Scott D. Wiener
- District 11
(1) The United States Constitution generally requires a state to give full faith and credit to the public acts, records, and judicial proceedings of every other state. Existing law, the Uniform Criminal Extradition Act, requires the extradition of a person charged with a crime in another state, as specified. Existing law sets forth procedures by which a person may enforce a judgment for the payment of money and child custody orders issued by the court of a state other than California. Existing law authorizes a California court or attorney to issue a subpoena if a foreign subpoena has been sought in this state. Existing law generally prohibits a provider of health care, a health care service plan, or a contractor from disclosing medical information regarding a patient, enrollee, or subscriber without first obtaining an authorization, unless a specified exception applies, including that the disclosure is in response to a subpoena. This bill would prohibit a provider of health care, a health care service plan, or a contractor from releasing medical information related to sensitive services or related to a person or entity allowing a child to receive gender-affirming health care in response to a criminal or civil action, including a foreign subpoena, based on another state's law that authorizes a person to bring a civil or criminal action against a person or entity that allows a child to receive gender-affirming health care. The bill additionally would prohibit law enforcement agencies from making, or intentionally participating in, the arrest of an individual pursuant to an out-of-state arrest warrant based on another state's law against providing, receiving, or allowing a child to receive gender-affirming health care. The bill would prohibit the extradition of an individual charged with violating another state's law that criminalizes allowing a person to receive or provide gender-affirming health care. (2) Existing law, known as the Uniform Child Custody Jurisdiction and Enforcement Act, provides the state exclusive jurisdictional basis for making an initial child custody determination, and permits a California court to assume temporary emergency jurisdiction in specified circumstances. Existing law permits a court to decline to exercise its jurisdiction if it determines that it is an inconvenient forum and a court in another state is a more appropriate forum. Existing law permits a California court to decline to exercise its jurisdiction if the petitioner has wrongfully taken the child from another state or engaged in similar reprehensible conduct, except as specified. Existing law prohibits a court from considering the taking or retention of a child from a person who has legal custody of the child if there is evidence that the taking or retention was a result of domestic violence. The bill would prohibit the enforcement of an order based on another state's law authorizing a child to be removed from their parent or guardian based on that parent or guardian allowing their child to receive gender-affirming health care. The bill would prohibit a court from finding that it is an inconvenient forum where the law or policy of another state that may take jurisdiction limits the ability of a parent to obtain gender-affirming health care or gender-affirming mental health care, as defined, and the provision of such care is at issue in the case before the court. The bill would authorize a court to take temporary jurisdiction because a child has been unable to obtain gender-affirming health care. The bill would additionally prohibit a court from considering the taking or retention of a child from a person who has legal custody of the child, if the taking or retention was for obtaining gender-affirming health care or mental health care. The bill would declare its provisions to be severable.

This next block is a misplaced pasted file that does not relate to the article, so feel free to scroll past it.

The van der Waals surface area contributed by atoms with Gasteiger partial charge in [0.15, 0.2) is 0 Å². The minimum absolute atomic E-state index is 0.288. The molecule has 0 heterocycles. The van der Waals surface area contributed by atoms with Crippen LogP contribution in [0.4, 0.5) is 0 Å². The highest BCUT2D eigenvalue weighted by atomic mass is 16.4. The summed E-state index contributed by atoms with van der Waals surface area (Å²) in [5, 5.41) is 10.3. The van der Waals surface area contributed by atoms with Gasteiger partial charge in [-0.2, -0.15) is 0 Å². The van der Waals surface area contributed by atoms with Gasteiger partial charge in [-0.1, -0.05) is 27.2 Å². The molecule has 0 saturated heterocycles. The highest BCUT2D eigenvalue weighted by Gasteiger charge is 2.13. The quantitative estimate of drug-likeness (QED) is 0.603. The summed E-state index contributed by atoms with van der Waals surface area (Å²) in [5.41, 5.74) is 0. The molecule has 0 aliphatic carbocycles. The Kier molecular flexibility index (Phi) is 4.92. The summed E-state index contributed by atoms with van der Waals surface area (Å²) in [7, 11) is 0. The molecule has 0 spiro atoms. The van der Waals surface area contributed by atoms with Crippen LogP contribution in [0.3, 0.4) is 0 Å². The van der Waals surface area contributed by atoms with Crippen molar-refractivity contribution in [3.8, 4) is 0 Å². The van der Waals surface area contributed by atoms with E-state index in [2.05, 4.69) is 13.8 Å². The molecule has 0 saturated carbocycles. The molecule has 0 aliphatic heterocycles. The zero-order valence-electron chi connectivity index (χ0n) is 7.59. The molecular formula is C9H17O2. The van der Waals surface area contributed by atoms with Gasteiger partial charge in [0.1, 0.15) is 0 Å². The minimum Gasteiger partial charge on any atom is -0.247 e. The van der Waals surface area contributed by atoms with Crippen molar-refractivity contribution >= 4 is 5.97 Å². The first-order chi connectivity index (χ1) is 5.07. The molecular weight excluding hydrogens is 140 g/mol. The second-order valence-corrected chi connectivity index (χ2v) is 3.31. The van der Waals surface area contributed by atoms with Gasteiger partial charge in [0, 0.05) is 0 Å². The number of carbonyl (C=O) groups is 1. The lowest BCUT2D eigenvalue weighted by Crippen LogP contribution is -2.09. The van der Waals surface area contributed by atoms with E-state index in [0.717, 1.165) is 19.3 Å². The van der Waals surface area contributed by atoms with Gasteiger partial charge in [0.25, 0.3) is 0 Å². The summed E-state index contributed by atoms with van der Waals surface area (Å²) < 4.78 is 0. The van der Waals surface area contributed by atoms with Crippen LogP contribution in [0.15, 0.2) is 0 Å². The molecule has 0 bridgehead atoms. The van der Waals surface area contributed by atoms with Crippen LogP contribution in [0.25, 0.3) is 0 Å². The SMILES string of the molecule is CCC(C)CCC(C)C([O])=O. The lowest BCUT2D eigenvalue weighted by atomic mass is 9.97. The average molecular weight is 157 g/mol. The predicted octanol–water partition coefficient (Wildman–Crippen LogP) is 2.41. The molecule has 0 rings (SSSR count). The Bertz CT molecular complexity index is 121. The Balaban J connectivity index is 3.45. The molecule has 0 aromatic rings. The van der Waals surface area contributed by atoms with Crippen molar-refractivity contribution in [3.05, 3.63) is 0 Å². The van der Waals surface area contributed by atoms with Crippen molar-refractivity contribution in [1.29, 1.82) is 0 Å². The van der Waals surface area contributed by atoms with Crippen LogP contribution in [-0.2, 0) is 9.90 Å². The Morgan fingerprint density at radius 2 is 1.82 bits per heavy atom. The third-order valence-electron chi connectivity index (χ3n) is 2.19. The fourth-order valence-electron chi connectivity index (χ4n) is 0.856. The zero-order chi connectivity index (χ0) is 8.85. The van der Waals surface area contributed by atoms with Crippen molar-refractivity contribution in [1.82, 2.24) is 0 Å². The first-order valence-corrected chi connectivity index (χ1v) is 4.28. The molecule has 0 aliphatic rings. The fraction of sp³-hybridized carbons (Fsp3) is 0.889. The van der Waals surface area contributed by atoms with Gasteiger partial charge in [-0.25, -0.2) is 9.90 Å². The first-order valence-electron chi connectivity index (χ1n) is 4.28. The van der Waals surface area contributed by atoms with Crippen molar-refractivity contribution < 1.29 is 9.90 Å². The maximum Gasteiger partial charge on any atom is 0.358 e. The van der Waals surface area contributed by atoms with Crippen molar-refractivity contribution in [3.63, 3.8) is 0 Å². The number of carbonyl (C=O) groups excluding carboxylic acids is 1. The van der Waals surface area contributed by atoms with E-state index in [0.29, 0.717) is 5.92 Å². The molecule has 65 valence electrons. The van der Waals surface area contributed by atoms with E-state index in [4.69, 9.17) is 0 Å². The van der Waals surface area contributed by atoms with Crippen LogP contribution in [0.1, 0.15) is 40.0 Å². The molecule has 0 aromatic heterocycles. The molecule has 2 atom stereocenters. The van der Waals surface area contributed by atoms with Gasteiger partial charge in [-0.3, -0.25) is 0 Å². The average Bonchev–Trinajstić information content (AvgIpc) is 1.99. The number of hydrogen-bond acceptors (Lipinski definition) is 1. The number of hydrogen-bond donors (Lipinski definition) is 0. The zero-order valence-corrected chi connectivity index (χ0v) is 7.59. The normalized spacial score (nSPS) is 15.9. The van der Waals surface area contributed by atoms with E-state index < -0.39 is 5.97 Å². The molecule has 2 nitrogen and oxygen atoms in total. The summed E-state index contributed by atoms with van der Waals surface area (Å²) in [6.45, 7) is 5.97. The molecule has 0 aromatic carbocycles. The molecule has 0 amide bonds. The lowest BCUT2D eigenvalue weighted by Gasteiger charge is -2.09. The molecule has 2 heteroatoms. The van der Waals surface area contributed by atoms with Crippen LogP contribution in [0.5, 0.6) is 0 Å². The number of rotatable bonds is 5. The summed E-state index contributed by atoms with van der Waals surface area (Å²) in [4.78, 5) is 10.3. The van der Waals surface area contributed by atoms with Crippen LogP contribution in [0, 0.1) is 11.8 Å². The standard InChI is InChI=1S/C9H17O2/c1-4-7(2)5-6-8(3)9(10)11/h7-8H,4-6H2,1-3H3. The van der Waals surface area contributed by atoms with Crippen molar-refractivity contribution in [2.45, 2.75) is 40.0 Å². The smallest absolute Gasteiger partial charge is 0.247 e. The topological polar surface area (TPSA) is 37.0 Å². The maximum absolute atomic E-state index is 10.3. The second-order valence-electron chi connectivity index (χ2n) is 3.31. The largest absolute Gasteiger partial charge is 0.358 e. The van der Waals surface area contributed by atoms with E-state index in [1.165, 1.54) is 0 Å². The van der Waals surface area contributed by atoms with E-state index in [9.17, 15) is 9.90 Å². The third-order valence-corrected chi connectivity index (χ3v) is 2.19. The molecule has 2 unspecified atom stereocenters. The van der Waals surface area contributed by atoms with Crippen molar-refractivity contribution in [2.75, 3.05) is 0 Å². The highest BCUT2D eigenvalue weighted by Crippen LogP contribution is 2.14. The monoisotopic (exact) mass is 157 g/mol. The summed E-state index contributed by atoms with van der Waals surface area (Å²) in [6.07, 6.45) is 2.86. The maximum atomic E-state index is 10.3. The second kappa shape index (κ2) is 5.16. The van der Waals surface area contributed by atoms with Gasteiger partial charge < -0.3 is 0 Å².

From committee: Do pass as amended and re-refer to Com. on APPR. (Ayes 5. Noes 2.) (June 28).
From committee: Do pass and re-refer to Com. on PUB. S. (Ayes 7. Noes 1.) (June 8). Re-referred to Com. on PUB. S.
Read third time. Passed. (Ayes 32. Noes 0. Page 2723.) Ordered to the Assembly.
In Assembly. Read first time. Held at Desk.
Read second time. Ordered to third reading.
From inactive file on motion of Senator Wiener.
Ordered to second reading.
Ordered to inactive file on request of Senator Wiener.
Read second time. Ordered to third reading.
From committee: Be ordered to second reading pursuant to Senate Rule 28.8.
Set for hearing March 22.
From committee: Do pass and re-refer to Com. on APPR. (Ayes 4. Noes 0. Page 422.) (March 9). Re-referred to Com. on APPR.
Set for hearing March 9.
From committee with author's amendments. Read second time and amended. Re-referred to Com. on HUMAN S.
Read first time.
From printer. May be acted upon on or after February 5.
Introduced. To Com. on RLS. for assignment. To print.
|Bill Text Versions||Format|
|01/05/21 - Introduced|
|02/18/21 - Amended Senate|
|04/28/22 - Amended Assembly|
|06/01/22 - Amended Assembly|
|06/29/22 - Amended Assembly|
|03/05/21- Senate Human Services|
|01/05/22- Sen. Floor Analyses|
|06/05/22- Assembly Judiciary|
|06/27/22- Assembly Public Safety|
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